A visit with Paul Gerber, Zurich

 By: AndrewD : May 7th, 2013-05:43

Visiting the Gerber Atelier in Zurich provides a glimpse into what watchmaking must have been like 200 years ago in Switzerland: a workshop within the family home, all the design and innovations built and tested in-house and the majority of parts being made in-house with a few specialist components (such as case and hairspring) being produced by specialist manufactures. Even the dials are made and engraved or guilloched in-house before being sent to a dial printer. 

I was made to feel like part of the family when I visited Paul and Ruth's Atelier last October. The horological gods were smiling down on the trip because I had beautiful sunshine and clear skies when it had been raining heavily the week before. And it was fantastic to have a glimpse into the life of a small independent watchmaker. My German is non-existent but we were able to converse for hours with some help from Google Translate and a lot of pointing and laughter.

Paul's cars (he has always owned Fiat's and his Fiat 600 from 1962 is immortalized on the seconds hand of a Model 42) are parked in front of the house because his garage is full of CNC machines – in fact he was excited when the house heating was converted from oil to natural gas because the space where the oil was stored became available for more equipment!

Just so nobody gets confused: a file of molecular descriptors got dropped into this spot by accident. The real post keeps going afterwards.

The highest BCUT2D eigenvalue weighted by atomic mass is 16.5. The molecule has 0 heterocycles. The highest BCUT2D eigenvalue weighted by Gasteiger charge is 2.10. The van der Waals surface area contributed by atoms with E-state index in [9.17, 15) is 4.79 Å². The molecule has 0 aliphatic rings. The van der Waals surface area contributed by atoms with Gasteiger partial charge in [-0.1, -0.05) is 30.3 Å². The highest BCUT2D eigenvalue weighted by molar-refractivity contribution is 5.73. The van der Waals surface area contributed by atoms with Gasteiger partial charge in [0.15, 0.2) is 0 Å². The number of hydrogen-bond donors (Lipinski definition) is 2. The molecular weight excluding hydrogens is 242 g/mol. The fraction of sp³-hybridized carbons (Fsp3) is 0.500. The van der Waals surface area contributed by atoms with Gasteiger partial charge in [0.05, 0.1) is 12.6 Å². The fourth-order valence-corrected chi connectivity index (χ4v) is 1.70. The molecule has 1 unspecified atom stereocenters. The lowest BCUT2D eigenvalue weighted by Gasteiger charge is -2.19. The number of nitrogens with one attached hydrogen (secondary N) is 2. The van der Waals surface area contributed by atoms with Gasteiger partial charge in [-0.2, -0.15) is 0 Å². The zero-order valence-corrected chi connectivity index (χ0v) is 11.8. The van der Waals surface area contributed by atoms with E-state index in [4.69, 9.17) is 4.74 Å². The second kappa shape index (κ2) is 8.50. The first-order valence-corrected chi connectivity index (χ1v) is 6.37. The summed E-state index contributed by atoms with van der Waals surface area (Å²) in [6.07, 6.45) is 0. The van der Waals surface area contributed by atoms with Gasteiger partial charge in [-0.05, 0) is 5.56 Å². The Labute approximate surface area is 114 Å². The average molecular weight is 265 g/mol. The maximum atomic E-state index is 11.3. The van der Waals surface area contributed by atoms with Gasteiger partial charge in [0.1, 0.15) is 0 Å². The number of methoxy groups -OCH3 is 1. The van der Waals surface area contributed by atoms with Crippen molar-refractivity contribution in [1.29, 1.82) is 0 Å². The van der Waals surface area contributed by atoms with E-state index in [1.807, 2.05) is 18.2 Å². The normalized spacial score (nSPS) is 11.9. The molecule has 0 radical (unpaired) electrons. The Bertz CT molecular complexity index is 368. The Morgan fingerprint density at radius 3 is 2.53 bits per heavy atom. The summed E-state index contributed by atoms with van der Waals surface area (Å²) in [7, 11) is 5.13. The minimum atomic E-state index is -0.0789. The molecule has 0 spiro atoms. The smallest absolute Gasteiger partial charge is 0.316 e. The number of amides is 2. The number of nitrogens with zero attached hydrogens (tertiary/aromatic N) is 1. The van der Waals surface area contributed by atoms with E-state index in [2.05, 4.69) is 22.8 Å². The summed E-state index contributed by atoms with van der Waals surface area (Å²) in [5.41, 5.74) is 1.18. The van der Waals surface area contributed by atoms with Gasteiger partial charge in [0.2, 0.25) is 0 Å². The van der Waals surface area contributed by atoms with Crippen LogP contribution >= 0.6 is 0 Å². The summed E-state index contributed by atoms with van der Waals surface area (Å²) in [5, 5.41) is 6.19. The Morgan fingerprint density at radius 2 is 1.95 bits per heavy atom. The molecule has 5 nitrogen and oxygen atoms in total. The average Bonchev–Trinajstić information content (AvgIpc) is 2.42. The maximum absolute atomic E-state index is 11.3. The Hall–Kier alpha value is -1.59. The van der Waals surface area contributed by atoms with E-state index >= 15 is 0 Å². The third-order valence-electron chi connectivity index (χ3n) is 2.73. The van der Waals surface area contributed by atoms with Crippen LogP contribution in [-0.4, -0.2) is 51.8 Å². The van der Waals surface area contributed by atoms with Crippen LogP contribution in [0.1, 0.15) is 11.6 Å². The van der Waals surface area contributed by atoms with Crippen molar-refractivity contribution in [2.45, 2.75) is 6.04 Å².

Witech 604 CNC vertical milling machine. The dials, amongst other components, are produced here ...

Paul has three watchmakers working with him: two apprentices and one experienced watchmaker who have been with Paul for four years. In fact several watchmakers have now been trained by Paul and will be able to provide service for his watches for years to come. [In fact some of these watchmakers now work for Urwerk whose manufacture is based in Zurich and Felix Baumgartner spoke very highly of their skill.]

The welcome mat ...

The 'garage' ...

Even the floor drains have Paul's personal touch ...

The Gerber Atelier ...

That's my Model 42 getting a 'makeover'. More of that story to follow ...

Something happening on every work bench ...

The Schaublin 70, the classic toolmakers lathe, started life in the 1920's and oozes history ...

Wheels are made in-house ...

Cutting teeth on the Aciera milling machine ...

Not Paul's morning coffee ... for bluing screws ...

The Gerber Retro Twin Ref. 155 in YG ...

The Pendulet ...

Gold is recyled ...

Assembly ...

Signature oscilating weights ...

Paul at his desk ...

Reference books and horological history ...

Ideas for new dial designs ...

Future quantieme perpetual calendar ...

Clocks of all sizes. Crack in the wall? Must be heavy!

Saying goodbye to Paul and Ruth. A wonderful day and I hope to be back soon.


Thanks AndrewD, another great post. [nt]

 By: tick tock doctor : May 7th, 2013-06:03
No message body

Wonderful tour!

 By: KIH : May 7th, 2013-06:50
..and thank you for that, Andrew!


Thanks for taking us with you

 By: Bill : May 7th, 2013-11:45
I remember him well at IGOTT2.  Such a kind and soft spoken gentleman.

A real artist in every sense of the word.

Bravo Mr. Gerber.



A true humble artist ...

 By: AndrewD : May 7th, 2013-16:13

Paul has done so much work for other manufactures, but much of this is unknown. Even when I visited he showed me mechanical goodies he was creating for others, but these must be kept secret. Perhaps one day the information will get out.